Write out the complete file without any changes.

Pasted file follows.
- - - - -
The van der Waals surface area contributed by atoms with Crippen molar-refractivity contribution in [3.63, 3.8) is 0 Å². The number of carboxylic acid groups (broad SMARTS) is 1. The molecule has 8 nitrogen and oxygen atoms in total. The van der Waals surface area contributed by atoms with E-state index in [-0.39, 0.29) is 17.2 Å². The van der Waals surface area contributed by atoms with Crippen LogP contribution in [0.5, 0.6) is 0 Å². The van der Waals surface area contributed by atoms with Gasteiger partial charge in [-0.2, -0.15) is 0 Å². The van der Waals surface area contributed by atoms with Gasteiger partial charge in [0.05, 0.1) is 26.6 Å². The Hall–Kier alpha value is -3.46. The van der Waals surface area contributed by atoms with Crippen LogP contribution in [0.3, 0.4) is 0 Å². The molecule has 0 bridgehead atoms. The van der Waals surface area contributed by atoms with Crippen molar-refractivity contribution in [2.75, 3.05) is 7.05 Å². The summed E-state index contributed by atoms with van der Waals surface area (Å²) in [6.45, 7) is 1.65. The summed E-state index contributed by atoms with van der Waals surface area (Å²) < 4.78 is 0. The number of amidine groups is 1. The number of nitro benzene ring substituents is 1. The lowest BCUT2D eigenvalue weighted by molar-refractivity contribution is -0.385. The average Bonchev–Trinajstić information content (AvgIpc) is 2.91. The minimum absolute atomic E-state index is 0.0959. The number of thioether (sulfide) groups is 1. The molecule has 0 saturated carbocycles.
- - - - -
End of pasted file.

The van der Waals surface area contributed by atoms with Crippen molar-refractivity contribution in [3.63, 3.8) is 0 Å². The number of carboxylic acid groups (broad SMARTS) is 1. The molecule has 8 nitrogen and oxygen atoms in total. The van der Waals surface area contributed by atoms with E-state index in [-0.39, 0.29) is 17.2 Å². The van der Waals surface area contributed by atoms with Crippen LogP contribution in [0.5, 0.6) is 0 Å². The van der Waals surface area contributed by atoms with Gasteiger partial charge in [-0.2, -0.15) is 0 Å². The van der Waals surface area contributed by atoms with Gasteiger partial charge in [0.05, 0.1) is 26.6 Å². The Hall–Kier alpha value is -3.46. The van der Waals surface area contributed by atoms with Crippen LogP contribution in [0.3, 0.4) is 0 Å². The molecule has 0 bridgehead atoms. The van der Waals surface area contributed by atoms with Crippen molar-refractivity contribution in [2.75, 3.05) is 7.05 Å². The summed E-state index contributed by atoms with van der Waals surface area (Å²) in [6.45, 7) is 1.65. The summed E-state index contributed by atoms with van der Waals surface area (Å²) < 4.78 is 0. The number of amidine groups is 1. The number of nitro benzene ring substituents is 1. The lowest BCUT2D eigenvalue weighted by molar-refractivity contribution is -0.385. The average Bonchev–Trinajstić information content (AvgIpc) is 2.91. The minimum absolute atomic E-state index is 0.0959. The number of thioether (sulfide) groups is 1. The molecule has 0 saturated carbocycles.